I still don't understand why the
semantic of property paths is defined allowing different results for
equivalent regular expressions.


In the previous reply, we pointed out that equivalences you describe are not part of the property path specification. The working group has reviewed your comments and has decided that the design in the published documents is the most appropriate design.

That design of property paths is a balance and needs to integrate in with the overall evaluation of a SPARQL query. I would stress that it is a balance - there are competing design dimensions that need to be resolved, in particular, fitting in with expectations driven by reading a property path expression as a short form of paths that can be written out in full without property paths. The working group feels that the expansion approach reduces implementation burden, exploiting implementation techniques used in SPARQL 1.0, and provides convenient shorter forms for BGPs that could be written out in full.

But I couldn't find any use case that motivates the semantics of
"Property Paths" proposed in the SPARQL 1.1 draft document. In fact,
in the second document there are only 3 simple examples that justify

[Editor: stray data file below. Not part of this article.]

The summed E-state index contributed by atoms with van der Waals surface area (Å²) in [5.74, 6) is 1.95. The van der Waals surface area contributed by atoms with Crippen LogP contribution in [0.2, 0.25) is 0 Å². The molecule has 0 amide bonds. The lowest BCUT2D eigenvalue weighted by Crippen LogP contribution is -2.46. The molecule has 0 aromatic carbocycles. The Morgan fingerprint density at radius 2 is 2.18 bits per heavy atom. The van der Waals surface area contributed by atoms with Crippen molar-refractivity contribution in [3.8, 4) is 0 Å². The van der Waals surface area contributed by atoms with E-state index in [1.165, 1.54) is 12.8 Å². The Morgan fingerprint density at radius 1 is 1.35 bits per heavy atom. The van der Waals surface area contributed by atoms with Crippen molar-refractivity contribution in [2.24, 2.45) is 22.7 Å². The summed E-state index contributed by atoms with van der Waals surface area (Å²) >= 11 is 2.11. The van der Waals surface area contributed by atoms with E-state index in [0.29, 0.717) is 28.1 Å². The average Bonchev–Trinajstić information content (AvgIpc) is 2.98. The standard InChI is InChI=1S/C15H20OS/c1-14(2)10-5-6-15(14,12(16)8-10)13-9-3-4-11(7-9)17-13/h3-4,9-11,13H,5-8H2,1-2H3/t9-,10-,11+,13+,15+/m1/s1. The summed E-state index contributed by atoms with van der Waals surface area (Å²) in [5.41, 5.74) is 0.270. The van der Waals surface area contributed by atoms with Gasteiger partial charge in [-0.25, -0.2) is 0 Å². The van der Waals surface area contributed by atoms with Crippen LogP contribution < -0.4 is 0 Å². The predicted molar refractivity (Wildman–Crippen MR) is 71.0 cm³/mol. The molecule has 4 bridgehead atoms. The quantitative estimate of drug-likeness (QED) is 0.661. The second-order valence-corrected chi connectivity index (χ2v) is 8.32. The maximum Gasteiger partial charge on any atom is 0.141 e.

neither the need to define the semantics of "Property Paths" as it is
done in the SPARQL 1.1 draft document, nor the need to have repeated
mappings on the query result. Is there another document where I can
find more detailed examples or use cases? 

The "SPARQL New Features and Rationale" document is not a complete design for property paths; that is not the purpose of the document. The working group created the design through discussions within the working group as well as experience from existing systems. This is documented in the email archive for the working group, including discussions on test cases, especially around the operators for * and +.

We would be grateful if you would acknowledge that your comment has been answered by sending a reply to this mailing list.

Andy, on behalf of the working group.

Last modified on 14 June 2011, at 09:22